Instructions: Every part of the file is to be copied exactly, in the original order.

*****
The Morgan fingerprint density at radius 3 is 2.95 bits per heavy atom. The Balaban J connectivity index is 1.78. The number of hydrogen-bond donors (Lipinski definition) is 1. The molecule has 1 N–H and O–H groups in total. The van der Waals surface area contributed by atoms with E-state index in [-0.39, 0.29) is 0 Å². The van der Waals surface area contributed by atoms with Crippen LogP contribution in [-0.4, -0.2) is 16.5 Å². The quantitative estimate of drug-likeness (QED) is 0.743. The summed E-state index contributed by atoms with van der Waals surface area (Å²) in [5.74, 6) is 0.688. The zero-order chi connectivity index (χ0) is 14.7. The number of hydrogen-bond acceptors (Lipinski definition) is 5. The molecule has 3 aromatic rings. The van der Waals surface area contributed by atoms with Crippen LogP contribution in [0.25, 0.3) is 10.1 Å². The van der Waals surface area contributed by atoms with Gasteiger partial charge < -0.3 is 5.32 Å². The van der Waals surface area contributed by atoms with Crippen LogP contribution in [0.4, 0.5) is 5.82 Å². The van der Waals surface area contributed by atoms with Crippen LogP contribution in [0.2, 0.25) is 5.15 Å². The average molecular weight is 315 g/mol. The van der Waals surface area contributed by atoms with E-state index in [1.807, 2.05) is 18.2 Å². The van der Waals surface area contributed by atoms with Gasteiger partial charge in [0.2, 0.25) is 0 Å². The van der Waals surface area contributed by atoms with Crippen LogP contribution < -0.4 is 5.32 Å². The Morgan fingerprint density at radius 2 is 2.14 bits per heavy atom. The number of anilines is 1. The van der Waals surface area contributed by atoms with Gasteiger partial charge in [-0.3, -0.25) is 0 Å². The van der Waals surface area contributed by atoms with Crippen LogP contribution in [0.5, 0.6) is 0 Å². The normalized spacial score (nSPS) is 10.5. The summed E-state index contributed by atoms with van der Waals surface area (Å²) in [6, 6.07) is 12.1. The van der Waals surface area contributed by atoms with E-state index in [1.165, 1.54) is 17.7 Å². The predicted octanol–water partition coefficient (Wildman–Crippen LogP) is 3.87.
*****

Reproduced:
The Morgan fingerprint density at radius 3 is 2.95 bits per heavy atom. The Balaban J connectivity index is 1.78. The number of hydrogen-bond donors (Lipinski definition) is 1. The molecule has 1 N–H and O–H groups in total. The van der Waals surface area contributed by atoms with E-state index in [-0.39, 0.29) is 0 Å². The van der Waals surface area contributed by atoms with Crippen LogP contribution in [-0.4, -0.2) is 16.5 Å². The quantitative estimate of drug-likeness (QED) is 0.743. The summed E-state index contributed by atoms with van der Waals surface area (Å²) in [5.74, 6) is 0.688. The zero-order chi connectivity index (χ0) is 14.7. The number of hydrogen-bond acceptors (Lipinski definition) is 5. The molecule has 3 aromatic rings. The van der Waals surface area contributed by atoms with Crippen LogP contribution in [0.25, 0.3) is 10.1 Å². The van der Waals surface area contributed by atoms with Gasteiger partial charge < -0.3 is 5.32 Å². The van der Waals surface area contributed by atoms with Crippen LogP contribution in [0.4, 0.5) is 5.82 Å². The van der Waals surface area contributed by atoms with Crippen LogP contribution in [0.2, 0.25) is 5.15 Å². The average molecular weight is 315 g/mol. The van der Waals surface area contributed by atoms with E-state index in [1.807, 2.05) is 18.2 Å². The van der Waals surface area contributed by atoms with Gasteiger partial charge in [0.2, 0.25) is 0 Å². The van der Waals surface area contributed by atoms with Crippen LogP contribution < -0.4 is 5.32 Å². The Morgan fingerprint density at radius 2 is 2.14 bits per heavy atom. The number of anilines is 1. The van der Waals surface area contributed by atoms with Gasteiger partial charge in [-0.3, -0.25) is 0 Å². The van der Waals surface area contributed by atoms with Crippen LogP contribution in [0.5, 0.6) is 0 Å². The normalized spacial score (nSPS) is 10.5. The summed E-state index contributed by atoms with van der Waals surface area (Å²) in [6, 6.07) is 12.1. The van der Waals surface area contributed by atoms with E-state index in [1.165, 1.54) is 17.7 Å². The predicted octanol–water partition coefficient (Wildman–Crippen LogP) is 3.87.